ALBANY - Straight-laced, decorous state Health Commissioner Dr. Richard Daines has surprised political observers by starring in a YouTube video he produced that promotes a controversial proposed state tax on sugary beverages.
"No one likes to here about more taxes, but some taxes can be good for your health," Daines says in the Internet video entitled Soda vs. Milk. "There is an obesity epidemic in this state and we are particularly concerned with the lifelong health of the state's young people."
Aside from generating needed tax revenue, the measure, dubbed the "fat tax," will also combat the skyrocketing childhood obesity rates and offer associated health benefits, state Health Department officials said.
"34 percent of the children in the state are technically obese," state Health Department Spokeswoman Claire Pospisil said Wednesday. "The commissioner went home with his camera and his iMac computer and made a rough version of the video in his kitchen and showed it to us - we were all on board with his approach to marketing the concept."
At one point in the video which was taped in a barren light-green kitchen setting, Daines slings a huge lump of latex foam on the kitchen counter, meant to represent the amount of fat a human can gain over one year from daily soda consumption.
While Daines' friends and associates may have allowed themselves a grin over his YouTube appearance, Times Union columnist Fred LeBrun winced at his acting ability and suggested last week that Daines should have left the advertising effort up to professionals.
LeBrun may have missed the point, however.
By Tuesday, Daines' YouTube video commanded more than 50,000 views and inspired more than 900 comments, although posted only a week on the popular amateur video site. The primitive video cost taxpayers less than $300.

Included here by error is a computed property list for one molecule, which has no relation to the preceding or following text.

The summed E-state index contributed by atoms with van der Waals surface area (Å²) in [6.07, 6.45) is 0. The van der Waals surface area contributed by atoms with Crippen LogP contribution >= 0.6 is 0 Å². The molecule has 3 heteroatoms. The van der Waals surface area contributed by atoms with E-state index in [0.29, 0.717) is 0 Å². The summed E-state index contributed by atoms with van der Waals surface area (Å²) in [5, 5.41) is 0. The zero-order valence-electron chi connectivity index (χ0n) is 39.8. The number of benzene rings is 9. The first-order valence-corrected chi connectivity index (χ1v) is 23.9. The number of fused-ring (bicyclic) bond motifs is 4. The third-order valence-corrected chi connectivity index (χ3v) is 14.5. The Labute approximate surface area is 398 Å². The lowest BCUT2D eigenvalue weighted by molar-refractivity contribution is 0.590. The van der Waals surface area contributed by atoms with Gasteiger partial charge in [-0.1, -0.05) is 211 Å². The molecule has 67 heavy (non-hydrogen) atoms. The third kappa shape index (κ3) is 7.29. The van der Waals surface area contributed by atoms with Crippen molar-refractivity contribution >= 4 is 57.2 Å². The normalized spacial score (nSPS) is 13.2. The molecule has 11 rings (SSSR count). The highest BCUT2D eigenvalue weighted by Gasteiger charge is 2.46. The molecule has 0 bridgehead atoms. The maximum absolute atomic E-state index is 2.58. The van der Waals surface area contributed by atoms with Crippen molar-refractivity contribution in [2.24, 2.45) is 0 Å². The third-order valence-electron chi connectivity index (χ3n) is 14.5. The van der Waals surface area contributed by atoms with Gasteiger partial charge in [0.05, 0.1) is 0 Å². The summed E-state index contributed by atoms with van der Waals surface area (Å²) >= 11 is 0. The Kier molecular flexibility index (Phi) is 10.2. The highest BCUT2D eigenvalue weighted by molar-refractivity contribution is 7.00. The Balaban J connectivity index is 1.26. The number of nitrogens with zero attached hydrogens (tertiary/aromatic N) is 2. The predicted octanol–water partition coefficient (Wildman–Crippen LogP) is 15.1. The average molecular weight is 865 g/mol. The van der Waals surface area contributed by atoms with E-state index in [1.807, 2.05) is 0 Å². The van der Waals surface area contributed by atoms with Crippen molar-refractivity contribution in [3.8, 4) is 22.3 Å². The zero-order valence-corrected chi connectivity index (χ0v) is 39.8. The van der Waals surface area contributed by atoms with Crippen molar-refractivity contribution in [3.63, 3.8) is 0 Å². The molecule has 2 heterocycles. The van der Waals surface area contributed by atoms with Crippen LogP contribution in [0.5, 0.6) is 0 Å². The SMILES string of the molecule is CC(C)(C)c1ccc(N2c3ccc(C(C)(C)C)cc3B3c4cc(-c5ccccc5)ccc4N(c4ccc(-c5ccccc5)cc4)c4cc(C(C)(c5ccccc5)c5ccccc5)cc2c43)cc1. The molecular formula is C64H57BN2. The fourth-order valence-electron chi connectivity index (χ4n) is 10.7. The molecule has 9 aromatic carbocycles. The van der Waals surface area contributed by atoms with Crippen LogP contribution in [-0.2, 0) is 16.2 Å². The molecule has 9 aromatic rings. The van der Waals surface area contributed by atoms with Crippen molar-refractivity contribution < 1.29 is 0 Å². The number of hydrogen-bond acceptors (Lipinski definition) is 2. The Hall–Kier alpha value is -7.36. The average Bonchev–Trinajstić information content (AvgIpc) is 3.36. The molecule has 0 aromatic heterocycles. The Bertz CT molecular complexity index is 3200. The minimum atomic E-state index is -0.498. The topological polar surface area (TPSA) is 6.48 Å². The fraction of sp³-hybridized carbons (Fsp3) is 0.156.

And judging by the comments posted, Daines may have become an Internet cult icon.
Some YouTube viewers praised his unpolished, almost-cornball presentation; a New York Times reporter found good humor in it.
The popularity of the YouTube video has been compounded by the media attention the non-traditional campaign has received. Last week, Daines appeared on MSNBC and Good Morning America discussing the soda tax proposal.
But many of the comments posted in reaction to Daines' YouTube commercial attack the tax concept, defending citizens' rights to drink soda tax-free.
However, state Health Department officials see the issue otherwise - that the soda tax could discourage consumption and reduce the incidence of life-threatening diseases related to excessive sugar intake and obesity.
"We would like people to cut back on their intake of soda and sugary juices," Pospisil said. "Taxes are an effective way of changing behavior, as we are seeing with cigarette usage."
Current data indicates a four-percent decrease in cigarette consumption since last year's implementation of the new "vice tax," she said.
"We are concerned with the current behaviors of people -especially children," Pospisil said. "In the past, milk was a primary component of a diet - now soda consumption has exponentially surpassed milk and water."
Pospisil said she was a fan of the YouTube promotional strategy that Daines reportedly dreamed up in a post-midnight brainstorm.
"We think this is a great way of getting our message out," Pospisil said. "It is cost-effective and widely accessible."